Friday, October 5th, 2007
I attended my Great-Uncle James’ funeral today. He was 75 years old and until this year was remarkably healthy – tall, slim and spry. He kept his ginger hair perfectly coiffured and his trademark mustache carefully curled up on the ends.
He was so very, very alive.
How do I write about a man I loved so dearly but knew so little? He lived in California and only came home to Alabama in the summers. I might see him once per visit – or maybe, in recent years, not at all. I don’t remember the last time I saw him, only the last photo I took of him – rain spots on his shirt.
Much of my love for James – and his for me – was left over from the times when I was a little girl sitting on his knee making up stories to go with the pictures in my Golden Books. Every time I saw him in later years, he put his arm across my shoulders and presented me to the group, announcing, “This girl was so smart. This girl could read when she was 2 years old!” (not true), and he repeated the jokes he told me back then and the names he called my dolls.
But unlike many grown-ups, James never seemed to resent my growing up – never seemed to count the years, the inches as years flown by in his own life.
When my mother told me James had died, I was stunned. Somehow, I never suspected death would catch up with him. I had recently decided that next time he came to visit, I would invite him and Gordon (his best friend and companion for longer than I’ve been alive) to come to my house and meet my friends. He was such a character, and I knew my friends would like him and he them. I wanted him to see the kind of person I’ve turned out to be – the real me, not the quiet, awkward self I often turn into around the extended family.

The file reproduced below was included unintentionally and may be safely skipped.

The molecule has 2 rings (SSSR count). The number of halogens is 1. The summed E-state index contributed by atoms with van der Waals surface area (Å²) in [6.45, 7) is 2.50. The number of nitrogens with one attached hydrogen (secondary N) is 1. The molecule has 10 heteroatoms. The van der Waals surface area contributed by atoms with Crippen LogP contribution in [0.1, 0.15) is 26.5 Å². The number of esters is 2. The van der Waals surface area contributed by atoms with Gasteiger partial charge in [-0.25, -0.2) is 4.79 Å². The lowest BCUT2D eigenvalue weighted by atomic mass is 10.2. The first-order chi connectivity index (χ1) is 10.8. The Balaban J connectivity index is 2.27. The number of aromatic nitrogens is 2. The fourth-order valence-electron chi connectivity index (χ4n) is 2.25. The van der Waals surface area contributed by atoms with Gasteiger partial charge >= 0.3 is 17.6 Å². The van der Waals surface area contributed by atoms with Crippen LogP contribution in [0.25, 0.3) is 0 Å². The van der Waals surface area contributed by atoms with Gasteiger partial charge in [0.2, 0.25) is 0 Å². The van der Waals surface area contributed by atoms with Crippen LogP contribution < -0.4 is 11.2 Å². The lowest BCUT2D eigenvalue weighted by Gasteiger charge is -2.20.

Now it’s too late to get to know him that way – adult to adult. I never knew what he did for a living, how many children he had, what he did for fun – only vague ideas about a life lived in leisure suits and Western ties. I never had a real conversation with him, at least not since I’ve been too big to sit on his knee.
But I do know he was warm and kind and loved to laugh. I know he loved me and thought I was something special, maybe only because I am my mother’s daughter and he loved my mother very, very much.
He is one of two special men I’ve lost in my adult life. It always hurts to have one less person in the world who loves you, but I don’t think that’s why I keep finding myself in quiet moments thinking of James and bursting into tears. He was just such a good person, so funny, so quirky, so charming.
I wish so hard that I could talk to him again. This time I would think to ask him about himself. I would ask to hear his stories, and I would listen a long, long time.
Now I’m listening to other people’s stories about him – my mother’s, my cousins’, my aunts’ and uncles’. They all have James stories. I have James stories, too. I just wish I had more.